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Japan, Asean strengthen ties in bid to counter China

In a success for his Southeast Asian diplomacy, Japanese Prime Minister Shinzo Abe saw a summit meeting between Japan and Asean agree to jointly urge China to abide by international rules.

At a special Tokyo summit meeting among Japan and 10 Asean nations at the weekend, the leaders adopted a joint statement emphasising the importance of ensuring freedom of navigation and safety of seas and resolving conflicts in accordance with the "universally recognised principles of international laws".

The statement clearly said the nations will cooperate to ensure the "freedom of overflight" and "civil aviation safety" in air zones over the high seas. The focus of the statement was obviously China's newly declared East China Sea air defence identification zone, although it did not specifically refer to China.

Some Southeast Asian nations, such as Cambodia and Laos, have close ties with China. Nonetheless, it was significant that Japan and the Asean member nations issued the joint statement with the aim of holding China in check amid heightened tensions not only on the seas but also in the air.

Without consulting with its neighbours, China unilaterally set its ADIZ over disputed islands and threatened to adopt "emergency defensive measures" against any aircraft that refuses to obey its instructions. It also hinted at setting another ADIZ over disputed territory in the South China Sea.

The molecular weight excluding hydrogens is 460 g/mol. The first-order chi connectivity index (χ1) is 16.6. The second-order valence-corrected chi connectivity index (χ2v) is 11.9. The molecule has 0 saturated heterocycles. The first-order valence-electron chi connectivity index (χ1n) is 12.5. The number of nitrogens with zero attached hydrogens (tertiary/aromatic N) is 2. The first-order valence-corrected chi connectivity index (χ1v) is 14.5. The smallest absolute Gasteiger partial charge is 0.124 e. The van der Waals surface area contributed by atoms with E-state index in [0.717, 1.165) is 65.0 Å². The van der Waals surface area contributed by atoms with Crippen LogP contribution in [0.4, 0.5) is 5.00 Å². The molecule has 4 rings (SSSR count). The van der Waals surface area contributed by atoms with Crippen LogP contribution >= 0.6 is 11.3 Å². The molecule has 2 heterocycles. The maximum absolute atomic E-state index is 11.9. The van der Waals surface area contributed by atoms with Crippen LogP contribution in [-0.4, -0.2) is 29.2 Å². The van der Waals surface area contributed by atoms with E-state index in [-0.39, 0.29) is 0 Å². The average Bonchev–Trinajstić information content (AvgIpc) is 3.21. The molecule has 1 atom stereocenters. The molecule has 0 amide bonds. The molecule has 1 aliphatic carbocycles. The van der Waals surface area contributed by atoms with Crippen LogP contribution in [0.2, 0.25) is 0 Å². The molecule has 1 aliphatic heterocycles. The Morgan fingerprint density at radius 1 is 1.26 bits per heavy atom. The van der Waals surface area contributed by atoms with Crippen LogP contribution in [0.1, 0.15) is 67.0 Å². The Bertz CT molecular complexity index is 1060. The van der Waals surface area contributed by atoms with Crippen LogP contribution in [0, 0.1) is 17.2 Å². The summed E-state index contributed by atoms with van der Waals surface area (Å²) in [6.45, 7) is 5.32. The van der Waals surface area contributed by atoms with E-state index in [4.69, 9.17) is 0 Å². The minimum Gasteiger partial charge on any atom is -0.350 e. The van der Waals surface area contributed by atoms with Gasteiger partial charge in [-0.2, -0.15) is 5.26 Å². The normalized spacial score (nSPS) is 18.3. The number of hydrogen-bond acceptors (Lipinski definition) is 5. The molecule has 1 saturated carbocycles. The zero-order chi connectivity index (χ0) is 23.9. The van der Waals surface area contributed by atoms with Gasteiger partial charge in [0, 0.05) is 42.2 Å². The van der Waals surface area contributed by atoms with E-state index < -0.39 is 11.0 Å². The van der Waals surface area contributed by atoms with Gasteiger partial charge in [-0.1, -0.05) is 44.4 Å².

"Without free ocean and air [navigation], we can't expect to have active trade," Abe stressed at a press conference

During his separate meetings with the Asean leaders and during the summit sessions, Abe said Japan will contribute to regional stability based on "proactive pacifism", and proposed holding a joint Asean-Japan meeting of defence ministers.

It is imperative for Japan to deepen cooperative security ties with Asean to deal with China and North Korea.

Asean and China are considering setting legally binding codes of conduct in the South China Sea, where they have prolonged territorial disputes, but Beijing is reluctant to accept such codes. Japan should cooperate with the United States in backing Asean efforts to conclude an early agreement on codes of conduct with China.

At the special summit, participants also made progress on economic cooperation. Negotiations for a Japan-Asean economic partnership saw broad agreement on two fields - investment and the service industry.

Abe expressed Japan's support for Asean Economic Community Asean due to launch at the end of 2015 and pledged to provide development assistance to the body.

Absorbing the vigour of rapidly growing Southeast Asia will provide a springboard for Japan's economic growth, said Japan's leader.

The leaders also formulated a mid- and long-term plan for cooperation not only in political and economic fields but also in the area of anti-disaster measures. They also plan more active exchanges in culture, arts, tourism and sports.

Japan and Asean are marking the 40th anniversary of their relations this year. It is hoped that they will strengthen their strategic ties even further.

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